Oahu’s best wheels-with-meals meet again for Eat the Street food truck rally

Eat the Street 1

On a warm winter evening last month, more than 1,000 hungry Honoluluans converged in a small parking lot near Ala Moana Center to sample some of the city’s best food truck cuisine.

The event, dubbed Eat The Street, wound up a wildly successful first-time-for-Honolulu venture, thanks, in part, to social media sites like Twitter and the cadre of food trucks that embraced the idea.

People, many of them just off work, braved long lines and virtually zero parking to check out the city’s brand new food truck and street food rally and, of course, indulge in everything from Mexican and Korean tacos to gourmet grilled cheese sandwiches, Hawaiian plate lunches, cupcakes and soul food.

Demand for a second rally was so fervent that event organizer Poni Askew decided to take the event monthly. And if you’re on Oahu this Friday evening, with no dinner plans, you’re in luck.

The second Eat the Street food truck and street food rally is happening from 5 to 9 p.m., Feb. 25, at the 555 South Street parking lot, near Restaurant Row in Kakaako.

“You can again taste all the food trucks in one place, at one time, in the evening and in a relaxed environment,” says Askew. “What could be better than that?”

guide_Eat_the_Street_food_truck_rallyThis month’s Eat the Street will boast double the amount of food trucks on quadruple the amount of space—a four-acre parking lot will hopefully offer attendees more room to move. You can also expect a few of the mobile vendors—such as uber-popular Melt Honolulu, which serves gourmet grilled cheese sandwiches—to unveil new menu items specifically for the event.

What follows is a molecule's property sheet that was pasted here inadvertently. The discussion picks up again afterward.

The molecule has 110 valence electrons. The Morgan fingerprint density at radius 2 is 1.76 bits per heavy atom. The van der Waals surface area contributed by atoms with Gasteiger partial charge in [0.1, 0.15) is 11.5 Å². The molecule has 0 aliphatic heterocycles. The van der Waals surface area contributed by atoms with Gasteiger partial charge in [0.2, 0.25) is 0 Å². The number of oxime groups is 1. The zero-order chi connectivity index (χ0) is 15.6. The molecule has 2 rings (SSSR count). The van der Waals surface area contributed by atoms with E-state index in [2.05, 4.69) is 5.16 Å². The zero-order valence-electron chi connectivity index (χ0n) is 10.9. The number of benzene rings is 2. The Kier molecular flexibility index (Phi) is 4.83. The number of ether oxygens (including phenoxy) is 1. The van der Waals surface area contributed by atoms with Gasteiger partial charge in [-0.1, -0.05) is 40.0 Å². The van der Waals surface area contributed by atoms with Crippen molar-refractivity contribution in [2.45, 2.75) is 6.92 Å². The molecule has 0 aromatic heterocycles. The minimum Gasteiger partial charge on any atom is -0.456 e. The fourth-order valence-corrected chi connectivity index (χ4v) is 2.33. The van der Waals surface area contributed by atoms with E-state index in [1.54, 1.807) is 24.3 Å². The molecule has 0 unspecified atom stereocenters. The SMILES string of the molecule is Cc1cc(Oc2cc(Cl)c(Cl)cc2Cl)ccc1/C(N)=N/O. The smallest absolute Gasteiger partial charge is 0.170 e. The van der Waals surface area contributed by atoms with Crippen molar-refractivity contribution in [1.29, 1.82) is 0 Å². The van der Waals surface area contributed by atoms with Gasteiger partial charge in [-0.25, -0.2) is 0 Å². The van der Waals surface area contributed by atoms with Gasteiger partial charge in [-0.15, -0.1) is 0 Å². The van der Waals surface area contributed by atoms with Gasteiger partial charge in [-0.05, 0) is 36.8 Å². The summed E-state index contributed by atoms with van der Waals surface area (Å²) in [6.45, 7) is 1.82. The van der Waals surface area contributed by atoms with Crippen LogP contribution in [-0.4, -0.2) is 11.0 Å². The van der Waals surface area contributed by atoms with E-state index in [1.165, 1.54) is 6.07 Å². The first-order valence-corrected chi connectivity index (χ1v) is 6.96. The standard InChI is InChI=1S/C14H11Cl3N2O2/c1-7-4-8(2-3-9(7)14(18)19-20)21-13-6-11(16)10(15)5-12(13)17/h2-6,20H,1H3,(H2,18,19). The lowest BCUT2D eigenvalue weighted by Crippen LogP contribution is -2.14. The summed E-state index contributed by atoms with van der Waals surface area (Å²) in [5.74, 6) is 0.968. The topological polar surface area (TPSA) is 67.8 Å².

A tip about the bigger spread for Eat the Street part deux, tho, from a veteran of last month’s event: As with any event drawing a 1,000-plus crowd, a larger venue doesn’t necessarily translate into shorter lines at the food trucks.

My advice? Get there early and plan your food truck attack ahead of time.

Check out the list of Eat the Street vendors at the end of this post, and check out their websites. Peruse their food offerings and prioritize. Follow their Twitter feeds for updates. The more popular trucks — Gogi Korean Tacos, Melt Honolulu, T.A.S.T.E., Soul Patrol— will likely have longer lines, so hit those first.

Most importantly, however, don’t wait too long in lines at trucks whose food you want to sample. At last month’s Eat the Street, a few trucks sold out before the event was over. Move around, or better yet, bring a group of friends and divide your attack on the food trucks so everyone gets a piece of a the food action.

Trust us. You won’t be disappointed.
Eat the Street, part deux, participating food trucks (with Twitter handles) :

• 4 Caterers
• Aloha Ice Cream Tricycles
• The Cafe Truck (@CafeTruck)
• Camille’s on Wheels (@camillesonwheel)
• Dixie Grill (@DixieGrill)
• Elena’s Home of Finest Filipino Foods (@ElenasFilipino)
• Fairy Cakes Hawaii
• Gogi Korean Tacos (@EatGogi)
• Hawaii Hot Dogs
• Jawaiian Irie Jerk
• Kakaako Kool (@KakaakoKool)
• Le Crepe Cafe
• Let Them Eat Cupcakes (@LTEatCupcakes)
• Lickety Split
• Malia’s Pasteles and Poke
• Melt Honolulu (@meltHNL)
• Ono to Go
• Soul Patrol (@pacificsoul)
• Stacy’s LauLau and Grindz
• T.A.S.T.E.
• Tacos Vicente
• Whys Catering
• Xtreme Tacos (@xtremetacos)
• Yelp (@yelphawaii) — (non-food)
• Zsoli’s Chimney Cake Hawaii (@ChimneyCakes)

Categories: Food, Oʻahu